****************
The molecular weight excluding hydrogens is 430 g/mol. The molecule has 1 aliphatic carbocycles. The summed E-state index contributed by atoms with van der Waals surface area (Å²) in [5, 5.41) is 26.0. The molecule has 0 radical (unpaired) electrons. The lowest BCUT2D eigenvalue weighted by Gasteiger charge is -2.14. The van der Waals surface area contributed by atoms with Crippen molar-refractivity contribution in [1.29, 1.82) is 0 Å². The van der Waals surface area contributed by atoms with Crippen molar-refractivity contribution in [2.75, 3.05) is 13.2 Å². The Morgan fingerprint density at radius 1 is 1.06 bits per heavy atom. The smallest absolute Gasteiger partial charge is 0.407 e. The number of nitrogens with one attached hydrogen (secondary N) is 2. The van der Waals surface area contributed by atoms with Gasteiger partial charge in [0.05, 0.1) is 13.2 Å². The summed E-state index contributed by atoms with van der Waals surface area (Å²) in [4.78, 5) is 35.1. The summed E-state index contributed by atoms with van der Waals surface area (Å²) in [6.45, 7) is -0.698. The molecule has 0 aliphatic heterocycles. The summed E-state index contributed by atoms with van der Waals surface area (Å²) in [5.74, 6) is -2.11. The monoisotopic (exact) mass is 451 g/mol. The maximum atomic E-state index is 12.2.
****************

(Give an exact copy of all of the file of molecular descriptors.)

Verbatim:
The molecular weight excluding hydrogens is 430 g/mol. The molecule has 1 aliphatic carbocycles. The summed E-state index contributed by atoms with van der Waals surface area (Å²) in [5, 5.41) is 26.0. The molecule has 0 radical (unpaired) electrons. The lowest BCUT2D eigenvalue weighted by Gasteiger charge is -2.14. The van der Waals surface area contributed by atoms with Crippen molar-refractivity contribution in [1.29, 1.82) is 0 Å². The van der Waals surface area contributed by atoms with Crippen molar-refractivity contribution in [2.75, 3.05) is 13.2 Å². The Morgan fingerprint density at radius 1 is 1.06 bits per heavy atom. The smallest absolute Gasteiger partial charge is 0.407 e. The number of nitrogens with one attached hydrogen (secondary N) is 2. The van der Waals surface area contributed by atoms with Gasteiger partial charge in [0.05, 0.1) is 13.2 Å². The summed E-state index contributed by atoms with van der Waals surface area (Å²) in [4.78, 5) is 35.1. The summed E-state index contributed by atoms with van der Waals surface area (Å²) in [6.45, 7) is -0.698. The molecule has 0 aliphatic heterocycles. The summed E-state index contributed by atoms with van der Waals surface area (Å²) in [5.74, 6) is -2.11. The monoisotopic (exact) mass is 451 g/mol. The maximum atomic E-state index is 12.2.